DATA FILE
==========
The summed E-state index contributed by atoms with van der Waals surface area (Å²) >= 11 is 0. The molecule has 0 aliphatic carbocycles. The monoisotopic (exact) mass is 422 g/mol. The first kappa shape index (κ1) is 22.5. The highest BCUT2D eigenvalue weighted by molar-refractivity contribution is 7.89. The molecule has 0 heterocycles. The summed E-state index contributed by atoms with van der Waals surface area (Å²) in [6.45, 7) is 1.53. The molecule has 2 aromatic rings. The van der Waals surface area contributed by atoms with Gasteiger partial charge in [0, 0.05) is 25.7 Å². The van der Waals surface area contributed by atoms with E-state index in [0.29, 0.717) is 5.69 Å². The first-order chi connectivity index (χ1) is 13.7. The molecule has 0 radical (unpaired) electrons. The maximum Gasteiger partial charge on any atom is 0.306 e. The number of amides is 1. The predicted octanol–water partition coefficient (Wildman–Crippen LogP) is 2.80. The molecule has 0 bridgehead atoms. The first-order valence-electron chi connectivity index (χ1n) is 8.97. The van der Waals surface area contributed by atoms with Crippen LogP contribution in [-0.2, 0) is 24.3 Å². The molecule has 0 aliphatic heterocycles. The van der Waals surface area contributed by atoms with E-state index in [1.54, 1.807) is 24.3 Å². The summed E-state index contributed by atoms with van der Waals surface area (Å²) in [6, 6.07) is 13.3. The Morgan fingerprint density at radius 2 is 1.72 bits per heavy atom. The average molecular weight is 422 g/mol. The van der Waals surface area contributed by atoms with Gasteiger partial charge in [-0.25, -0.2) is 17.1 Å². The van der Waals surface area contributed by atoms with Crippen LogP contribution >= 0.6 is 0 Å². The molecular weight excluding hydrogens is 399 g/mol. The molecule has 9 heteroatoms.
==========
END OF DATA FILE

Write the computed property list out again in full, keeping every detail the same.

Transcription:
The summed E-state index contributed by atoms with van der Waals surface area (Å²) >= 11 is 0. The molecule has 0 aliphatic carbocycles. The monoisotopic (exact) mass is 422 g/mol. The first kappa shape index (κ1) is 22.5. The highest BCUT2D eigenvalue weighted by molar-refractivity contribution is 7.89. The molecule has 0 heterocycles. The summed E-state index contributed by atoms with van der Waals surface area (Å²) in [6.45, 7) is 1.53. The molecule has 2 aromatic rings. The van der Waals surface area contributed by atoms with Gasteiger partial charge in [0, 0.05) is 25.7 Å². The van der Waals surface area contributed by atoms with E-state index in [0.29, 0.717) is 5.69 Å². The first-order chi connectivity index (χ1) is 13.7. The molecule has 0 radical (unpaired) electrons. The maximum Gasteiger partial charge on any atom is 0.306 e. The number of amides is 1. The predicted octanol–water partition coefficient (Wildman–Crippen LogP) is 2.80. The molecule has 0 bridgehead atoms. The first-order valence-electron chi connectivity index (χ1n) is 8.97. The van der Waals surface area contributed by atoms with Crippen LogP contribution in [-0.2, 0) is 24.3 Å². The molecule has 0 aliphatic heterocycles. The van der Waals surface area contributed by atoms with E-state index in [1.54, 1.807) is 24.3 Å². The summed E-state index contributed by atoms with van der Waals surface area (Å²) in [6, 6.07) is 13.3. The Morgan fingerprint density at radius 2 is 1.72 bits per heavy atom. The average molecular weight is 422 g/mol. The van der Waals surface area contributed by atoms with Gasteiger partial charge in [-0.25, -0.2) is 17.1 Å². The van der Waals surface area contributed by atoms with Crippen LogP contribution >= 0.6 is 0 Å². The molecular weight excluding hydrogens is 399 g/mol. The molecule has 9 heteroatoms.